Two light knocks and these words: Nibble, nibble, little mouse! Who is nibbling at my house?
Marlene, twenty-two years old, one metre sixty, maybe a little more, eyes a melancholy blue, a beauty spot at the edge of her smile, undoubtedly beautiful and undoubtedly scared, looked at her reflection in the steel of the safe and felt stupid. Metal, not gingerbread like in the fairy tale. And not a witch in sight.
It’s only fear, she told herself, that’s all it is.
She relaxed her shoulders, held her breath the way her father did before he squeezed the trigger of his rifle, emptied her lungs and focused again. There were no such things as witches. The fairy tales lied. Only life mattered, and Marlene was about to change hers for ever.
The combination was easy to remember. One. Three. Two. Then four. A flick of the wrist, then another four. Done. So simple that Marlene’s hands moved as if automatically. She took hold of the steel handle, pulled it down and gritted her teeth.
Wads of banknotes stacked up like firewood for the Stube. A pistol, a box of ammunition and a velvet pouch. Under the box was a notebook worth more than all that money multiplied a hundred-fold. There was blood, and maybe also a couple of life sentences, preserved within its crumpled pages: an endless list of creditors and debtors, friends and friends of friends, all in Herr Wegener’s small, wiry, slanting hand. Marlene didn’t give it a second glance. She didn’t care about the pistol, the box of ammunition or the bundles of banknotes. The velvet pouch, though, made her hands sweat. She knew what it contained, knew its power, and was terrified of it.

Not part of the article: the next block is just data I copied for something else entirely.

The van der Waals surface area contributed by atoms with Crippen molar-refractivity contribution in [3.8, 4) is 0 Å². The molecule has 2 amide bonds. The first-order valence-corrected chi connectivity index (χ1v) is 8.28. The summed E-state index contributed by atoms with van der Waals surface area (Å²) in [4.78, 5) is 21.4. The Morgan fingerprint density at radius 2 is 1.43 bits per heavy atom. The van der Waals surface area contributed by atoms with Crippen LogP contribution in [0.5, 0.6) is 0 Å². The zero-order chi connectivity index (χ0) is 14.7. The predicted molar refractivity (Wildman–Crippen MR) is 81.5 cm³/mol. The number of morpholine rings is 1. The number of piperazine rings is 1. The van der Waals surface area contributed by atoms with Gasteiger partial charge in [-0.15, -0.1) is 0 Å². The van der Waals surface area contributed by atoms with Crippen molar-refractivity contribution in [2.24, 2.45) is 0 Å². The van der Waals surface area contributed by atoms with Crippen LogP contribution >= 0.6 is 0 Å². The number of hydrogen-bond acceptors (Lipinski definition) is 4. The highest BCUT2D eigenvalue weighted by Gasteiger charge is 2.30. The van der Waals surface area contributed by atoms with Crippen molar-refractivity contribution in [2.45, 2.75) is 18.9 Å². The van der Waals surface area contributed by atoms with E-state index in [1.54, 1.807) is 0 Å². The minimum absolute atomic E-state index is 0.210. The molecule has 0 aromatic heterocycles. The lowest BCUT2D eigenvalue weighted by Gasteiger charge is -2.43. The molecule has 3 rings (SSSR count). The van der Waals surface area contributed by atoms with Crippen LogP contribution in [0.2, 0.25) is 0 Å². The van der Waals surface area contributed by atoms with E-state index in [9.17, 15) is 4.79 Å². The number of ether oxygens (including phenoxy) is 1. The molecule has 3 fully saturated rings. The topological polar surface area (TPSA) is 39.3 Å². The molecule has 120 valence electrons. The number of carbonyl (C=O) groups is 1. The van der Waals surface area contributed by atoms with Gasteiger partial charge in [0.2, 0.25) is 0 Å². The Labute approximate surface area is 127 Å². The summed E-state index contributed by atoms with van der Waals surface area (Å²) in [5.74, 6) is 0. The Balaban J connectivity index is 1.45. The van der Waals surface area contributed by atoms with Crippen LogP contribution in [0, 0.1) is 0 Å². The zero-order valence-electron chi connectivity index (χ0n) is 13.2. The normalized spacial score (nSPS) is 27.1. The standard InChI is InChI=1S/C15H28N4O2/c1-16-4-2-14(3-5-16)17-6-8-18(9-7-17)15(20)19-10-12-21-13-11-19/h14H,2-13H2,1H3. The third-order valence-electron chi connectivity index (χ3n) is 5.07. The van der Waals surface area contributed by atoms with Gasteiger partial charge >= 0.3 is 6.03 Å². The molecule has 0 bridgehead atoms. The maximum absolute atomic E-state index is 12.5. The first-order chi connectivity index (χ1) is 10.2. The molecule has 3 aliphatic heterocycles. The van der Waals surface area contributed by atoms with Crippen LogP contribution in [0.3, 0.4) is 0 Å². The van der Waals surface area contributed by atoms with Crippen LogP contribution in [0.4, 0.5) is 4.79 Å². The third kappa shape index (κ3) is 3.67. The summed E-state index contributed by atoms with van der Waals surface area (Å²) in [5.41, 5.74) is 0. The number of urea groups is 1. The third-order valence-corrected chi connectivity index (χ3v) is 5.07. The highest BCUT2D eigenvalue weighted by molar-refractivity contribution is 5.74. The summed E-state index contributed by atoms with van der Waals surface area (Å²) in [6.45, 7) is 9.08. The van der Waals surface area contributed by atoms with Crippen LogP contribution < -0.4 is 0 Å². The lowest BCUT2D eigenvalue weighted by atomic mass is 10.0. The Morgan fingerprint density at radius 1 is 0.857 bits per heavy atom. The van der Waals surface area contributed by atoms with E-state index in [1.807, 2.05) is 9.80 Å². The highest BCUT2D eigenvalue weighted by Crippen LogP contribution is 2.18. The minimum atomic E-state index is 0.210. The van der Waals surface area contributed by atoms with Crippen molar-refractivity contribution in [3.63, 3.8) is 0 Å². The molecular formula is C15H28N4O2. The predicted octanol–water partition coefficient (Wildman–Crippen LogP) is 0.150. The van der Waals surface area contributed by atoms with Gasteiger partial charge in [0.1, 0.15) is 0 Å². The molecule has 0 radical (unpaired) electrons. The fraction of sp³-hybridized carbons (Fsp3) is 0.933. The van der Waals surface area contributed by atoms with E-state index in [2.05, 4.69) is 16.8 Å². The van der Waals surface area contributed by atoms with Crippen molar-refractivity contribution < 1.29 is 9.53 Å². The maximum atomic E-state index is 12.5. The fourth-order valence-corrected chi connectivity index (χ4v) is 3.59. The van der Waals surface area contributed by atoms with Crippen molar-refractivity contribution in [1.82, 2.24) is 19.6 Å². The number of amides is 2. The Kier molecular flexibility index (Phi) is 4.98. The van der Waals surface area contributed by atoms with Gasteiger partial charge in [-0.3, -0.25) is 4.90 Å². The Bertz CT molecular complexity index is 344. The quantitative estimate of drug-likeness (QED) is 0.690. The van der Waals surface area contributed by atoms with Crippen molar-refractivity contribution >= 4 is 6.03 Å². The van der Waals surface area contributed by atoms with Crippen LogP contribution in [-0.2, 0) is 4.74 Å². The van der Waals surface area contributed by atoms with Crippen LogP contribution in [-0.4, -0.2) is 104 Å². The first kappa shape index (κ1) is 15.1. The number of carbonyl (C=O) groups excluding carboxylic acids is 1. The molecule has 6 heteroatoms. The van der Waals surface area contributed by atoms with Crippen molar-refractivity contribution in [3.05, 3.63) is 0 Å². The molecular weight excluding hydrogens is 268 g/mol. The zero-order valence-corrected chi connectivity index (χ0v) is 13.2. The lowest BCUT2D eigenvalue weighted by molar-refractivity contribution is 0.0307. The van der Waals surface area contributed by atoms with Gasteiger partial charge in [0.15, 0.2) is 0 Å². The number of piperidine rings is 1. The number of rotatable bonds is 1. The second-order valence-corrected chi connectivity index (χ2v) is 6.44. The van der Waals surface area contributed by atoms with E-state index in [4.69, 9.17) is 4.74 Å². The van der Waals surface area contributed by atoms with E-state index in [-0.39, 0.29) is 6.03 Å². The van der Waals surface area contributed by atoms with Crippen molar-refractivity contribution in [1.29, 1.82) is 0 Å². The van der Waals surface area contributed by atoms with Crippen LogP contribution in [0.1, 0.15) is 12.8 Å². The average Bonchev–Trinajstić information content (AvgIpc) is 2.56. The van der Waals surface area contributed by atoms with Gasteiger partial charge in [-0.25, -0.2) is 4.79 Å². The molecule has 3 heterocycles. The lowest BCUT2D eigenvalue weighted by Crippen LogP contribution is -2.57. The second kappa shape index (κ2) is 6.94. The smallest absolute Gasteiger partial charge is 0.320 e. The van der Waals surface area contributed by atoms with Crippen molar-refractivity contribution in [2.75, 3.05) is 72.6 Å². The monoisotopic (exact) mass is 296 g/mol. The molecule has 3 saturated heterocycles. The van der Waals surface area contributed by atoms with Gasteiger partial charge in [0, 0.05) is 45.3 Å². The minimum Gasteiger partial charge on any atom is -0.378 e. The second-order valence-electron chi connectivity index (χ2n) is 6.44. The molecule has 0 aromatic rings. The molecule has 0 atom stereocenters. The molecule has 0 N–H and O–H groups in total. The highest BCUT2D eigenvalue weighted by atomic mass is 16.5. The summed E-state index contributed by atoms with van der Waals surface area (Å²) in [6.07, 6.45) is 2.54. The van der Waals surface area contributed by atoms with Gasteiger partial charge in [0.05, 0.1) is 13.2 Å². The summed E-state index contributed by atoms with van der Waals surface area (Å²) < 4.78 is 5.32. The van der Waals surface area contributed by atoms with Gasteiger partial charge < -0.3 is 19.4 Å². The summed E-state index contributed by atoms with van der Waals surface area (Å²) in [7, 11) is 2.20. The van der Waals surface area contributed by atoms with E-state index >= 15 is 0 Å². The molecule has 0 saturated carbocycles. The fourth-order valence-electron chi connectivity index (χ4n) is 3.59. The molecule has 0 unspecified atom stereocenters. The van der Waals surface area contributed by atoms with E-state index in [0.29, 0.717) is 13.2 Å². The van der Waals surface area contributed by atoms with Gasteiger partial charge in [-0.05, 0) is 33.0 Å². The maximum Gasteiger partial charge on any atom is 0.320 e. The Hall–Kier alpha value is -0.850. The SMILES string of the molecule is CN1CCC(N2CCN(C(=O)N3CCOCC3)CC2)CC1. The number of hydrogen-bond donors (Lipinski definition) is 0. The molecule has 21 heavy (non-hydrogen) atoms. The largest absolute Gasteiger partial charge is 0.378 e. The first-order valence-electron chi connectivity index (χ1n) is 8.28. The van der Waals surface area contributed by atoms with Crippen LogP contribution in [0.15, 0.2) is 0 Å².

Hers was not a simple theft.
Let’s not mince our words. The name for what the young woman was doing, with her heart in her mouth, was treason. Marlene Wegener, née Taufer, lawful wedded wife of Robert Wegener, the man they all doffed their hats to, a man with a forty-year career of contraband, intimidation, violence and murder. No one messed with a man like Wegener. No one even dared call him by his first name. To everybody, Robert Wegener was Herr Wegener.
Even to her. To Marlene. His wife.
Get a move on, time’s flying.
And yet, perhaps because the ticking of the clock was turning anxiety to panic from one tick to the next, when Marlene opened the velvet case, the fairy tale once again prevailed over reality and her eyes met the deep, terrible, dark-blue eyes of tiny, angular creatures.
It even struck her as obvious. Kobolds loved metal, cold and death: the safe, the pistol, the money, the notebook.
A perfect nest.
The kobolds reacted fiercely against the intrusion. They drained the room of light, trapped Marlene in their cruel little eyes, and turned her into such a savage essence of hatred that the pouch almost slipped from her fingers.
That brought her back to the present, to the wide-open safe, the villa on the River Passer.
In other words, to reality.
The velvet pouch was filled with sapphires. Pressed carbon which, through a trick of physics, has learned to sparkle like a star. Herr Wegener’s entire fortune—or near enough—clutched in her hand. But no witch and no kobolds. Because, Marlene told herself again, there were no such things as witches or kobolds, whereas these precious stones were not only real, they were the key to her new life. As long as she stopped wasting time and got out of here.
Without giving the world of fairy tales another thought, and without even considering the consequences of what she had just set in motion, Marlene tied the pouch, hid it in the inside pocket of her padded jacket, locked the safe, put the painting back to hide it, straightened up, flicked back a strand of hair that was about to fall into her eyes and left the bedroom.